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Discussion Starter #1
The stock VN750 has 32-degrees of rake in the neck. I'm interested in adding about another 8-degrees to set the front tire out further in the front on longer fork tubes.

Anyone have any experience with a modified VN750 neck rake, or a VN750 chopper? Seems like just about any frame can be raked, but I don't see many 750cc models that have been customized this way. I don't know if the interest is just not there, or if it's not worth the difficulty on this frame.

CD in Anadarko, OK
 

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Ol Poop said:
The stock VN750 has 32-degrees of rake in the neck. I'm interested in adding about another 8-degrees to set the front tire out further in the front on longer fork tubes.

Anyone have any experience with a modified VN750 neck rake, or a VN750 chopper? Seems like just about any frame can be raked, but I don't see many 750cc models that have been customized this way. I don't know if the interest is just not there, or if it's not worth the difficulty on this frame.

CD in Anadarko, OK
Personally, I would never consider this. For me, the 750 has a very nice geometry...perfect rake vs trail. Stability on the highway and decently responsive steering. I like to lean, and I think those dudes on choppers are missing a very important part of the moto experience....
 

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Discussion Starter #4
RB,

I can't really tell from the angle of the photo, whether he raked the frame or used a raked tree, or both. It will be interesting to find out more about it. Hopefully, I'll get some additional feedback on it from the builder. Thanks for directing me to it.

jm1515 is right about the geometry of the VN750 being great. It's a well balanced bike just the way it sets. I have a 1990 model project bike that I want to create a retro-style chopper out of, and I am considering the possibility of raking the neck on it. I've always wanted a small chopper like I used to see back in the 60's and 70's, but I like the VN750 so well that I don't want to go to a different model to get it.

CD in Anadarko, OK
 

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Hey fellow Okie from Claremore OK. I have been interested in doing the same thing. I thought that I would put a set of 11.5" shocks on rear (which would drop it an inch) then cut the neck loose and rack it till the bike was parallel with the ground again. My neighbor did this to his Honda then turned it to a rigid. Turned out awesome and the way he redid the neck it is stronger then the factories.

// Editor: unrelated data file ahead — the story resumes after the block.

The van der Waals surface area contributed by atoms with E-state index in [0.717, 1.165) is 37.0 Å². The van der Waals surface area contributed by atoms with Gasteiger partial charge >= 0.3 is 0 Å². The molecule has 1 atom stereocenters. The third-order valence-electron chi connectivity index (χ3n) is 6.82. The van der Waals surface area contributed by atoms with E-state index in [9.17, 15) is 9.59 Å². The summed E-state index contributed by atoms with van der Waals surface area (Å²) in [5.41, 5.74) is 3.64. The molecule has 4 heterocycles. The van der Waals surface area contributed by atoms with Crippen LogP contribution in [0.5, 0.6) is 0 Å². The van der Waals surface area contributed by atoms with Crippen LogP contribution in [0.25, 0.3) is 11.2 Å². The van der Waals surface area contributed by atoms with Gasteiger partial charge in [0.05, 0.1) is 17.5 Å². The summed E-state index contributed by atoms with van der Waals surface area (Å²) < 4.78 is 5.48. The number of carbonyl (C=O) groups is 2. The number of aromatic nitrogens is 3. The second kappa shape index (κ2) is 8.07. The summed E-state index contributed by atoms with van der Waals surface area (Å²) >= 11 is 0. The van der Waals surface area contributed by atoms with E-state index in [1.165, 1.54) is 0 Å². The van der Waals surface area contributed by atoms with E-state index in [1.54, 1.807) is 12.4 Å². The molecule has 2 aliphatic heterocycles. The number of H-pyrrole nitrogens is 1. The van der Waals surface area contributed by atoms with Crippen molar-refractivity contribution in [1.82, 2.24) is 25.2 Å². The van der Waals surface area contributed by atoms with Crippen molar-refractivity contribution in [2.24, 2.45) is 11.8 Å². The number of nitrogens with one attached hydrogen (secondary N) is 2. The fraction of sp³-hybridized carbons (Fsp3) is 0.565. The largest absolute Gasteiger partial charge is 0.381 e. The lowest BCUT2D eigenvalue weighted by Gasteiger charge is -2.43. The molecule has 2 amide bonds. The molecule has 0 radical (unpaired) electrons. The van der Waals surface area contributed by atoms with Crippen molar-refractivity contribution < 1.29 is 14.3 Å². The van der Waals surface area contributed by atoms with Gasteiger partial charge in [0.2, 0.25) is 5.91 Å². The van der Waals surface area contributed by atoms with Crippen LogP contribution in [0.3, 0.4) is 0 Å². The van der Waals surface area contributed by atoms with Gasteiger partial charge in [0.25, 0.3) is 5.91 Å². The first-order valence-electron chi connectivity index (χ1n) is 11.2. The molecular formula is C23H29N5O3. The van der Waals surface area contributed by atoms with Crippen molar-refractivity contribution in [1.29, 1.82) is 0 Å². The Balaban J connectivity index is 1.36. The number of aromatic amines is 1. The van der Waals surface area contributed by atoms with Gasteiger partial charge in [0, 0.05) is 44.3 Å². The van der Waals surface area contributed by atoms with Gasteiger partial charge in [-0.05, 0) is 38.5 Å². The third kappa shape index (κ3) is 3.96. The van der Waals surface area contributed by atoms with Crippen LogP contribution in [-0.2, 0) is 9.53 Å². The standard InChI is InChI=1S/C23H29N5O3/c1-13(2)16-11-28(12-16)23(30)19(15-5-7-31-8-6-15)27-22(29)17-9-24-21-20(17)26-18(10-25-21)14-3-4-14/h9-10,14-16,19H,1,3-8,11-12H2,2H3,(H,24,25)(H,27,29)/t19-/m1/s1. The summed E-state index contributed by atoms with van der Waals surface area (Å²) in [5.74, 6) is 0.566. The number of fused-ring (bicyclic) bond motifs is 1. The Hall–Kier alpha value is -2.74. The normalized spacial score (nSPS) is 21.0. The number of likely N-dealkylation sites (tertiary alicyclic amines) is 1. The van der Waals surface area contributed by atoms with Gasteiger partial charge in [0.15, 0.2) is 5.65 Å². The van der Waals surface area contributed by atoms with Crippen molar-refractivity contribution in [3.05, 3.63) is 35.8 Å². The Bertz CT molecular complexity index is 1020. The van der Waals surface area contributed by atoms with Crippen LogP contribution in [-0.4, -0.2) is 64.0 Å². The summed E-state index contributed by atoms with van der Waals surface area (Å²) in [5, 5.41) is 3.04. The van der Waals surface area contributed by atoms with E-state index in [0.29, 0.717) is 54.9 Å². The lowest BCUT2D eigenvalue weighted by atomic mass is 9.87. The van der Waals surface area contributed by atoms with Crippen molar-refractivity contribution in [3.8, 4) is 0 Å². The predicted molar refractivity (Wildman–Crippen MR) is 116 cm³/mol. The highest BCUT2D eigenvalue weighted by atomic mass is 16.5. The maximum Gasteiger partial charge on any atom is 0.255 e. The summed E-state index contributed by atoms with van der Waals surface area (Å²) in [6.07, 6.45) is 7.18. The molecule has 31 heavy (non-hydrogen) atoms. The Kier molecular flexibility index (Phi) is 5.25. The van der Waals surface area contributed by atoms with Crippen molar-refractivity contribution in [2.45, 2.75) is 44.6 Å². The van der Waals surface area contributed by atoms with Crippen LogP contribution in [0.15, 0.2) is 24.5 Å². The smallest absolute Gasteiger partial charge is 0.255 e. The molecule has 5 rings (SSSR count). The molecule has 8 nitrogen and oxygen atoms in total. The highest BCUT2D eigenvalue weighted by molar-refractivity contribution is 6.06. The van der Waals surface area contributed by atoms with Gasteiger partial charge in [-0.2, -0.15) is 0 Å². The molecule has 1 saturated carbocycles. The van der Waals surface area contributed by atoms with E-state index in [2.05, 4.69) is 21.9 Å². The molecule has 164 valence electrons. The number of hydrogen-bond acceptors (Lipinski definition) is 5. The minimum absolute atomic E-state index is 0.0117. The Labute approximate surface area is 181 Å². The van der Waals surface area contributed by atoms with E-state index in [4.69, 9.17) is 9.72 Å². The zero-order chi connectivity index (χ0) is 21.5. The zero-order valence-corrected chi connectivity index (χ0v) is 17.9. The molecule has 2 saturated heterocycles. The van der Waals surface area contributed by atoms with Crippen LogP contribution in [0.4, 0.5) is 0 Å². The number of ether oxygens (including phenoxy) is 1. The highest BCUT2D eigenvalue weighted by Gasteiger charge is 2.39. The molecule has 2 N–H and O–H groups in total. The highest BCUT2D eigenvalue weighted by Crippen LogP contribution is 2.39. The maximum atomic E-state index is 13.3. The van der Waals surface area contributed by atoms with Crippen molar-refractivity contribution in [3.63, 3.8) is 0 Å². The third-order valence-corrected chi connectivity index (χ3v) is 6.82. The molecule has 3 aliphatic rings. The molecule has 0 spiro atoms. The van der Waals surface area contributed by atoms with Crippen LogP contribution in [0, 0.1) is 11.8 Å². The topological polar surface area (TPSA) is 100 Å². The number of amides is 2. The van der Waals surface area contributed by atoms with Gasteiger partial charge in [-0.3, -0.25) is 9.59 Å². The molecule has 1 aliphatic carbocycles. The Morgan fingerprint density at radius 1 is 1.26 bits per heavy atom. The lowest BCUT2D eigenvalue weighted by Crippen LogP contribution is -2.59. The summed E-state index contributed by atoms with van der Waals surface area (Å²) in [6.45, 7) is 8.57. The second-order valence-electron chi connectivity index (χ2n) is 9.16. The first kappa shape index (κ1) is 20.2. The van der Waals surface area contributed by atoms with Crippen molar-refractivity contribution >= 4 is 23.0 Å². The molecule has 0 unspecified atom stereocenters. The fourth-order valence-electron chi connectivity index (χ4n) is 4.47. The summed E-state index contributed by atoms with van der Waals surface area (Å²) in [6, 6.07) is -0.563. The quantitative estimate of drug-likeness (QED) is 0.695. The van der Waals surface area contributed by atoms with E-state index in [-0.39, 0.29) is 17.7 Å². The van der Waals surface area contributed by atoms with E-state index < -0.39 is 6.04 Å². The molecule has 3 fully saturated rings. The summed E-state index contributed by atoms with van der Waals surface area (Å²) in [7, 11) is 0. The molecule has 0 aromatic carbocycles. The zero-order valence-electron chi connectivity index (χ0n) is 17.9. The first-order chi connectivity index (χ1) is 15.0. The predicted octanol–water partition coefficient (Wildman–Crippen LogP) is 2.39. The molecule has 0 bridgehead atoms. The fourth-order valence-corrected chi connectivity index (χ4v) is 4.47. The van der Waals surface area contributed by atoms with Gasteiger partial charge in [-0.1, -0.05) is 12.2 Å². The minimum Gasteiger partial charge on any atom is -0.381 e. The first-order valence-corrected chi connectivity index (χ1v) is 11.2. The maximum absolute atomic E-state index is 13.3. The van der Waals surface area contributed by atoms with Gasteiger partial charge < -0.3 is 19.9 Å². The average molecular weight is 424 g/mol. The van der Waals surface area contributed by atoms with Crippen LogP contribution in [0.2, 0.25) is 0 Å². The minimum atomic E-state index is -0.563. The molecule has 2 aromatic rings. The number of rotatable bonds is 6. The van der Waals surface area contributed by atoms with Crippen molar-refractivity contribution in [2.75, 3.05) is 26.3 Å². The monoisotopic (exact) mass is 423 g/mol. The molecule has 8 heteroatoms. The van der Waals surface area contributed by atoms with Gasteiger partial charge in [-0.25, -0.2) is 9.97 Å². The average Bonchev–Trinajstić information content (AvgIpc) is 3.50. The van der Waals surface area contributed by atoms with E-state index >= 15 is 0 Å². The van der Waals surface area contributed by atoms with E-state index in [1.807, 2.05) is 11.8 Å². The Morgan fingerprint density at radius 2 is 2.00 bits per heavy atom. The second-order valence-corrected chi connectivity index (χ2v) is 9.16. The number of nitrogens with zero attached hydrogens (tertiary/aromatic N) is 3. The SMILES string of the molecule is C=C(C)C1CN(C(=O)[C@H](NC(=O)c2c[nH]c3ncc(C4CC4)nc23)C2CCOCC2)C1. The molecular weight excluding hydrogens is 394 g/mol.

Looking at the pictures referred to by Red Baron it looks like he cut the front frame rails then pieced his own back in. I would be interested in more information so if the guy is willing to share please let me know.
 

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If I decide to rake it out I would have my neighbor do it since he has done his own (a Honda) and several others. He is good with metal and seems to know how to weld pretty good, as far as doing it for someone else I don't know if he would. I will try to get with him and if he is interested I'll get his e-mail and pass it on to you.
 

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If you are really getting into this customization, you might want to join this yahoo group:

http://autos.groups.yahoo.com/group/Metric-Choppers/

It's small and it has been quiet until recently, and activity is picking up now.

RB


Ol Poop said:
RB,

I can't really tell from the angle of the photo, whether he raked the frame or used a raked tree, or both. It will be interesting to find out more about it. Hopefully, I'll get some additional feedback on it from the builder. Thanks for directing me to it.

jm1515 is right about the geometry of the VN750 being great. It's a well balanced bike just the way it sets. I have a 1990 model project bike that I want to create a retro-style chopper out of, and I am considering the possibility of raking the neck on it. I've always wanted a small chopper like I used to see back in the 60's and 70's, but I like the VN750 so well that I don't want to go to a different model to get it.

CD in Anadarko, OK
 

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The rake angle on a stock VN750 is 32 degrees. On the new roadster model of the V-Rod, supposedly the more sport bike design of Harley's watercooled v-twin they pulled the rake angle back to make it handle more like a sport bike. What angle? 32 degrees. Hmmmmmmm.
 

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Uh heck yeah. If there is one thing about this group we are hungry for details and cool ideas, so brag all you want about what you did in as much gory detail as you like.:)

RB

Art said:
http://photos.yahoo.com/kcsterling
Ok guys, appears that my bike has been the topic of a couple of conversations. I just happened onto this site and was surprised to see a link to my bike. If anybody wants any details just let me know. Thanks, Art
 

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I will try to list the mods that I have performed up to now: